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Modern-day grave robbers: Identity thieves leave no stone unturned

Although it pales beside the loss of a loved one, today's complex financial system has created a new headache for grieving relatives to cope with: identity theft.

Although it pales beside the loss of a loved one, today's complex financial system has created a new headache for grieving relatives to cope with: identity theft.

Risk of this disturbing crime, in which a thief poses as someone else to obtain credit or commit some other fraud, doesn't necessarily end when a person dies, as the family of Zal Chapgar discovered earlier this month.

Chapgar's death at age 23 devastated his close-knit Blue Bell family. Then, amid their grief, they suddenly faced a rash of phone calls from creditors seeking to verify that their son had applied for new credit cards.

American Express. Citibank. Best Buy. At least four calls, each bringing an extra measure of heartache.

"We thought it was a freak thing," said his mother, Kerban Chapgar. "It was only after the second call that we started to pay attention."

The calls to the Chapgars illustrate the risks faced by any potential victim of identity theft - which is everyone. The steps they took to stop them illustrate the methods people can use to avoid falling prey and spending money needlessly on identity-theft protections.

First, a few basics:

Last year, identity theft drew more than 258,000 complaints to the Federal Trade Commission, a third of all complaints. It led the list for the eighth straight year, eclipsing complaints about catalogue sales, Internet auctions and sweepstakes.

Formal complaints are the tip of an iceberg. In 2005, an FTC survey estimated that 8.3 million Americans fell victim to some form of identity theft. The most common involved misuse of a victim's existing accounts. The most serious frauds, including the opening of new accounts in a victim's name, affected an estimated 1.8 million people.

Identity theft can be a big hassle to any victim, and is quite costly to some. One in 10 victims put the cost of the crime at $1,200 or more. On the other hand, more than half reported no out-of-pocket costs, and among victims of new-account fraud, the median loss was $40, the FTC found.

The government is slowly pushing the credit industry to address what consumer advocates have long argued is a key cause of identity theft: the overly easy granting of "instant credit" both to consumers themselves and to thieves armed with their victims' personal data. In fact, the Chapgars were apparently spared additional hassle because of a new FTC rule designed to highlight "red flags" that may signal identity theft.

One of the new requirements, in effect since Nov. 1, requires creditors to take extra steps to verify applications when an address differs from the one in the applicant's main credit file.

But most of the changes, such as watching for activity on long-dormant accounts, were delayed until May, thanks to pressure from the business community.

Representatives of the credit-reporting agencies say what happened to the Chapgars is relatively rare. It was likely the work of an opportunistic thief who saw their son's name in the news and matched it with identifying information, such as his Social Security number, that thieves can often obtain.

"It's probably one of the last things you want to think about in a situation like that," said Tim Klein, a spokesman for Equifax, one of three major credit-reporting agencies.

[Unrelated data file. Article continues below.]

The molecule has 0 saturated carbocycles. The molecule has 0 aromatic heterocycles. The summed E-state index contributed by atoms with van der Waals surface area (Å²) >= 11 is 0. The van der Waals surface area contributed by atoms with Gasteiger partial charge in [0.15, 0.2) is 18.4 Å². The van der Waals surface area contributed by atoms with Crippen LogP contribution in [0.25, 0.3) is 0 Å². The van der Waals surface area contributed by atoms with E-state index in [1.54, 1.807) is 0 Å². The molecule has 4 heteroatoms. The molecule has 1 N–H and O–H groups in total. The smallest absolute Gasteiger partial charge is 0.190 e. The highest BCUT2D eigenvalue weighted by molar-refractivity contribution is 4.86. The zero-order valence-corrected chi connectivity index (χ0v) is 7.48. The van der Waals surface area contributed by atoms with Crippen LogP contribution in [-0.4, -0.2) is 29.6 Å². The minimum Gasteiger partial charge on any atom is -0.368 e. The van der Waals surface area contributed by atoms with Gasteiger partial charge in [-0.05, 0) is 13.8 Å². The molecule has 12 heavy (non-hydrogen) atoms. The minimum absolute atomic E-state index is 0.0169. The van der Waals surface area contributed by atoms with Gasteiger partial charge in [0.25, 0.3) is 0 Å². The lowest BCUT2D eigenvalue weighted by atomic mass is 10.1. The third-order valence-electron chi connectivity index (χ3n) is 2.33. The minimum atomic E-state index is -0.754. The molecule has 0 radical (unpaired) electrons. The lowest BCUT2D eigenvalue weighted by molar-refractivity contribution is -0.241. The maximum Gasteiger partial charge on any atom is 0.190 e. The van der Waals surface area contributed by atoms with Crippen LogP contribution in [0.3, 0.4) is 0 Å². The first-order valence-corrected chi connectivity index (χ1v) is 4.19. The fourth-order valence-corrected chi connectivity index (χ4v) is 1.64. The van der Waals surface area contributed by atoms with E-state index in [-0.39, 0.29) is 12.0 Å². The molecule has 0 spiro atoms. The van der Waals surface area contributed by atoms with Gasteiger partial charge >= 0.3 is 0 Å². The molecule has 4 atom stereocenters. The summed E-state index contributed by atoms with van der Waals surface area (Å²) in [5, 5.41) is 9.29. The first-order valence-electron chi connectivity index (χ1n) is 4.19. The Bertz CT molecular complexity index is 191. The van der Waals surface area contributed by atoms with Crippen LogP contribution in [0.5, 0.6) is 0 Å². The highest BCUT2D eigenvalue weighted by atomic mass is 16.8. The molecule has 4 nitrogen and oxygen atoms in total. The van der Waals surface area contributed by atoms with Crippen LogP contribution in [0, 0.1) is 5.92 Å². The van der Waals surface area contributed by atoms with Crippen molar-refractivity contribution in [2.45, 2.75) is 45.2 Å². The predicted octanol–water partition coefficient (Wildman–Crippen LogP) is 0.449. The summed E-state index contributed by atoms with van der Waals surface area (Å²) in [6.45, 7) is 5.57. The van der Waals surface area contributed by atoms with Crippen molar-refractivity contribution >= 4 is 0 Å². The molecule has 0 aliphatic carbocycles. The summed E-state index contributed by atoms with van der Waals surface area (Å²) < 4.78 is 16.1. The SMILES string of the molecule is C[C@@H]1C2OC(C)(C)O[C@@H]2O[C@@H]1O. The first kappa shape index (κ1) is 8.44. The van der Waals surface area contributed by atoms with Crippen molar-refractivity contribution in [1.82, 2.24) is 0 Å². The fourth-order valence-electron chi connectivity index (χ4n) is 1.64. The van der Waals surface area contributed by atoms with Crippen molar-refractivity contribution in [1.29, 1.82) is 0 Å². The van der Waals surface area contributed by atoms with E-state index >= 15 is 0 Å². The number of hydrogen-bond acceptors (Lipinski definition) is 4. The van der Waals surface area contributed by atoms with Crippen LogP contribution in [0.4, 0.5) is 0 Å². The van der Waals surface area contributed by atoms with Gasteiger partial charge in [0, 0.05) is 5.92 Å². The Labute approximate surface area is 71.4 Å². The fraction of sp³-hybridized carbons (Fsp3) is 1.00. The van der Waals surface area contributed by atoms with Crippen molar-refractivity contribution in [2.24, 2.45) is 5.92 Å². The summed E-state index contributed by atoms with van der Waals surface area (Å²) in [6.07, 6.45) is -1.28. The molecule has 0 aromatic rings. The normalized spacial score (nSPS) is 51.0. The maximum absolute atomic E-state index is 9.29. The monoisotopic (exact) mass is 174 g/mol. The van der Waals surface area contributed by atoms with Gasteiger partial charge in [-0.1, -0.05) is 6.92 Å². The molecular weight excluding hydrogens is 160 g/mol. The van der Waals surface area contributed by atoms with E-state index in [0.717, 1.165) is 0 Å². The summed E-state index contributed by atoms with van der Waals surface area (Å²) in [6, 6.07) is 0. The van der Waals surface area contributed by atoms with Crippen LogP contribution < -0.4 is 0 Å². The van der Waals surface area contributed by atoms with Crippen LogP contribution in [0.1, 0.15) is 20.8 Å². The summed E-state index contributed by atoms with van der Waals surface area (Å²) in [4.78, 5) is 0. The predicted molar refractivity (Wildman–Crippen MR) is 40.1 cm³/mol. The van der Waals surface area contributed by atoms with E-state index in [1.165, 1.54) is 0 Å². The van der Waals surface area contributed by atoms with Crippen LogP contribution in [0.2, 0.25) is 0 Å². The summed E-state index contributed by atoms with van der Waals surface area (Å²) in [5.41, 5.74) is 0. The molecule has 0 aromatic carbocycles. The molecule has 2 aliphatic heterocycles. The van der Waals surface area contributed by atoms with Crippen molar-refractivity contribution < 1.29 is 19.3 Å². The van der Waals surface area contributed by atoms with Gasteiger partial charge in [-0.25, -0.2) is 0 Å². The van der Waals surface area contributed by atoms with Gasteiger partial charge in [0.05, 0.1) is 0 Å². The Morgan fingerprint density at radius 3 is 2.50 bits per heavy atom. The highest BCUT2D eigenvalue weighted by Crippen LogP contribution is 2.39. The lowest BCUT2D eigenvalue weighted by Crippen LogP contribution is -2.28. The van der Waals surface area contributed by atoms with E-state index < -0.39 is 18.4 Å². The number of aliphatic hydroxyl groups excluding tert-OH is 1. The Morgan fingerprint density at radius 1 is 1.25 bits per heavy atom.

Some consumer advocates say every consumer should consider taking a step the Chapgars took as soon as they realized what was happening: placing a "fraud alert" on their son's credit file.

"The fact of the matter is, there's a lot of identity theft that's in the pipeline that hasn't been discovered yet," said Paul Stephens, policy director of Privacy Rights Clearinghouse, a California nonprofit that monitors credit-reporting issues.

Stephens said a fraud alert puts an extra speed bump in the road that can slow down any attempts at identity theft.

To place a fraud alert for 90 days, or to renew an alert, contact any of the three main credit-reporting companies: Equifax, 1-800-525-6285 or; Experian, 1-888-397-3742 or; or TransUnion, 1-800-680-7289 or The company is then responsible for alerting its two counterparts.

Stephens said it was unclear whether the incidence of identity theft is growing or declining. But he said consumers were at risk because of "the large numbers of credit-card numbers in stolen databases overseas."

With a fraud alert in place, any company that obtains credit information about an applicant would be alerted to the possibility of fraud.

For example, such an alert would be issued before a retailer granted "instant credit" in a checkout line. The business would then have to take extra steps, such as calling the phone number listed in the credit file, or requesting additional information to authenticate the identity of the applicant, before granting credit.

Stephens said some companies market identity-theft protections that go little beyond a fraud alert.

"I don't think it's a good value for the consumer to pay $10 a month to obtain services that for the most part they can obtain on their own at no cost," he said.

If a Relative Dies

Credit-reporting agencies say family members can take these steps to ensure that a person's credit file is marked "deceased":

Contact all the companies that the person did business with, and notify them of the death. Once you have a death certificate, forward a copy.

Notify the Social Security Administration of the death.

Send a copy of the death certificate to all three credit-reporting companies. If you don't have a death certificate, send a police report or a notarized letter.